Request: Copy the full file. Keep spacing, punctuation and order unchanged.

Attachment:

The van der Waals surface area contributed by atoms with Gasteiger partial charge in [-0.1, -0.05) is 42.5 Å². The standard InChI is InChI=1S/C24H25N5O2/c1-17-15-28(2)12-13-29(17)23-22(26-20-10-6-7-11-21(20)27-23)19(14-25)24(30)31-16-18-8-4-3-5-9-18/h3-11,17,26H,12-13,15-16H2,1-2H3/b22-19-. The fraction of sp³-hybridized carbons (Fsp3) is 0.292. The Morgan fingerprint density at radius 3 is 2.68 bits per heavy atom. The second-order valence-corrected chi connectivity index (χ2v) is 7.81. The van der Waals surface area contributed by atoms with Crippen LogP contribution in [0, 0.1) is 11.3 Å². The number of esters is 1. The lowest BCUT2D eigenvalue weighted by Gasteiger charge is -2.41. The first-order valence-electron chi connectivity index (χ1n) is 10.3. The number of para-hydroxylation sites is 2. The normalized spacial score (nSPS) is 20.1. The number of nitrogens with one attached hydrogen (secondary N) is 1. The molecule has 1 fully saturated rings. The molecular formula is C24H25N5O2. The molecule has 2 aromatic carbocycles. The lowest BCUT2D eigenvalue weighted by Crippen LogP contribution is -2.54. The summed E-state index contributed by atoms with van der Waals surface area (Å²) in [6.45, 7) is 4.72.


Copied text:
The van der Waals surface area contributed by atoms with Gasteiger partial charge in [-0.1, -0.05) is 42.5 Å². The standard InChI is InChI=1S/C24H25N5O2/c1-17-15-28(2)12-13-29(17)23-22(26-20-10-6-7-11-21(20)27-23)19(14-25)24(30)31-16-18-8-4-3-5-9-18/h3-11,17,26H,12-13,15-16H2,1-2H3/b22-19-. The fraction of sp³-hybridized carbons (Fsp3) is 0.292. The Morgan fingerprint density at radius 3 is 2.68 bits per heavy atom. The second-order valence-corrected chi connectivity index (χ2v) is 7.81. The van der Waals surface area contributed by atoms with Crippen LogP contribution in [0, 0.1) is 11.3 Å². The number of esters is 1. The lowest BCUT2D eigenvalue weighted by Gasteiger charge is -2.41. The first-order valence-electron chi connectivity index (χ1n) is 10.3. The number of para-hydroxylation sites is 2. The normalized spacial score (nSPS) is 20.1. The number of nitrogens with one attached hydrogen (secondary N) is 1. The molecule has 1 fully saturated rings. The molecular formula is C24H25N5O2. The molecule has 2 aromatic carbocycles. The lowest BCUT2D eigenvalue weighted by Crippen LogP contribution is -2.54. The summed E-state index contributed by atoms with van der Waals surface area (Å²) in [6.45, 7) is 4.72.